Titanic | How The Story Broke
A forgotten photograph provided a human face to the tragedy of a modern Icarus.
Although advertised as “unsinkable“* inadvisably two years before, Titanic disaster was, in a sense, the inevitable culmination of a half-century exercise on man’s hubris. Ever since Isambard Kingdom Brunel constructed the Great Eastern, the original “unsinkable” vessel and her sailing into New York harbor in 1862 with an 83-foot-long, 9-foot-wide gash in her outer hull but her inner hull unscathed, both designers and shipping lines had viewed oceanliners as virtually indestructible and lifeboats as perfunctory during peacetime.
Therefore, it was perhaps unsurprising that the initial newspaper reports were grossly incorrect, claiming that the ship was “being towed to Halifax with no loss of life”. The first paper to receive/break the news was the (Montreal) Gazette, which appear reporting an assistance signal from the ship reassured its readers of the ship’s safety. The Gazette which had a news-sharing agreement with the New York Times, sent the story forward. Back then The New York Times was not yet a prestigious “newspaper of record” but just one of several papers serving the city.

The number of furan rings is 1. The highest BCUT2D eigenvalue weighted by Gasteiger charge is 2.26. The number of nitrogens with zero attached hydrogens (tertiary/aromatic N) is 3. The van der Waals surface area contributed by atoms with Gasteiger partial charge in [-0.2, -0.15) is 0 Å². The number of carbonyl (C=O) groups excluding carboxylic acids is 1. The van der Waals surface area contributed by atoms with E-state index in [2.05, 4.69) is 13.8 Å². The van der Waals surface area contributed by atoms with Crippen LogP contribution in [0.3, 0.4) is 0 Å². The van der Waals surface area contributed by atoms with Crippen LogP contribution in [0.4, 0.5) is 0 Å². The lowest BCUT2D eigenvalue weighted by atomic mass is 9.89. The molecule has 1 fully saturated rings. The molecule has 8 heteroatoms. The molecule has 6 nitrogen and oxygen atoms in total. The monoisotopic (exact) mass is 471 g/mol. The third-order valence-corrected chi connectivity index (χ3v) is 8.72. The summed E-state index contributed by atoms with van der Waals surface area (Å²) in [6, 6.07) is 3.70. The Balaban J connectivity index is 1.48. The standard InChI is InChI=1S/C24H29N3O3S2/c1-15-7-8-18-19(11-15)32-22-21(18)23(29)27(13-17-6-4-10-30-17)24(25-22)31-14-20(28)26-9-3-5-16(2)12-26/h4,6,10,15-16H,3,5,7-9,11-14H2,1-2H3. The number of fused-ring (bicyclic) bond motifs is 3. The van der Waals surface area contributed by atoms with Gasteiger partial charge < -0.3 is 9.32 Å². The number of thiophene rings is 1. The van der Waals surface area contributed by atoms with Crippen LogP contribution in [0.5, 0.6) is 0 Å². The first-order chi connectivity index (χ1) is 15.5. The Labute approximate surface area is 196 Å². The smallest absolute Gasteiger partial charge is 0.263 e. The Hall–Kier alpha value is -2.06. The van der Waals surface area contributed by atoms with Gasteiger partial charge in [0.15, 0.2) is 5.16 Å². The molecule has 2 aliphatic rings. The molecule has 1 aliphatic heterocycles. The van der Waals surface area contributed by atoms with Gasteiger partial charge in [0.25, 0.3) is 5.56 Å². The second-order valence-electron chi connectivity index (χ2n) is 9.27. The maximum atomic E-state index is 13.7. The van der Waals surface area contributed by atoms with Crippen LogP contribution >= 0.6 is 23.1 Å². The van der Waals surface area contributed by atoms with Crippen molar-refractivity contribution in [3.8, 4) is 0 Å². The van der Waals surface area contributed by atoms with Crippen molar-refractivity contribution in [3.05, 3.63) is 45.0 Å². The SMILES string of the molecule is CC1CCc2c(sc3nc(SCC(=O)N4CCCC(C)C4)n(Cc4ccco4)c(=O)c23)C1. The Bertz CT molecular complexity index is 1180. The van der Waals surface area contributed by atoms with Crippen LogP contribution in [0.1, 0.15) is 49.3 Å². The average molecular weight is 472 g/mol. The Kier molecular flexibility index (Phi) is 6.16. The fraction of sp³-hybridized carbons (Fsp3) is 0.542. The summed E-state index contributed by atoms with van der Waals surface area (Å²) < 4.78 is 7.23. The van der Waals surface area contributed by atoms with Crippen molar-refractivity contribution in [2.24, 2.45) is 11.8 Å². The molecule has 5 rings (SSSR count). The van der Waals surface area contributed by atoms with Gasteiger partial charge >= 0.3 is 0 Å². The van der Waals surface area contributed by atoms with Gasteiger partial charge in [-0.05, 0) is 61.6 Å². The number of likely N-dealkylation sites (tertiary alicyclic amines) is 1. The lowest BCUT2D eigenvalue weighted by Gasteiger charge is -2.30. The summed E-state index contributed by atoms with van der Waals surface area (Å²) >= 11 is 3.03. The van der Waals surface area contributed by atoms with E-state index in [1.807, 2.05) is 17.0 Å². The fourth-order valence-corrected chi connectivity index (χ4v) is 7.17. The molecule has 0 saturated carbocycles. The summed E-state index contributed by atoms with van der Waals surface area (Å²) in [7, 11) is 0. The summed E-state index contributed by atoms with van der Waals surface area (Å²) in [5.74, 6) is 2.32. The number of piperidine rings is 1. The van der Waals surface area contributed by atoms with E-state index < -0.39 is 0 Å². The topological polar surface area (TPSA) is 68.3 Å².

Its managing director Carr Van Anda published the story which echoed the Gazette’s story in the morning edition of the April 15, 1912; however, he suspected that a lack of communication from the ship meant that the worst had happened, and printed a headline in the afternoon edition stating that she had sunk. It was a scoop which helped the paper’s reputation, since other newspapers reprinted the White Star Line’s ambiguous story about the Titanic having trouble after hitting an iceberg.
In next day in London, one of the most iconic images of the disaster was made. Ned Parfett, who was 15 in the photograph, was selling the Evening News outside the White Star Line offices at Oceanic House. Before the decade was out, he too would be dead; initially too young to come when the war came, he enlisted in 1916; on October 29th 1918, less than two weeks before the Armistice, he was killed in a German bombardment.
* Yes, she was advertised as “unsinkable” in brochures by White Star Line in 1910. The New York Times repeated this when it reviewed RMS Olympic, the first of the White Star trio. After the disaster, the shipping line turned its considerable muscle towards backtracking these claims. That many today including news agencies believe that she was never advertised as “unsinkable” testifies to that PR campaign’s success.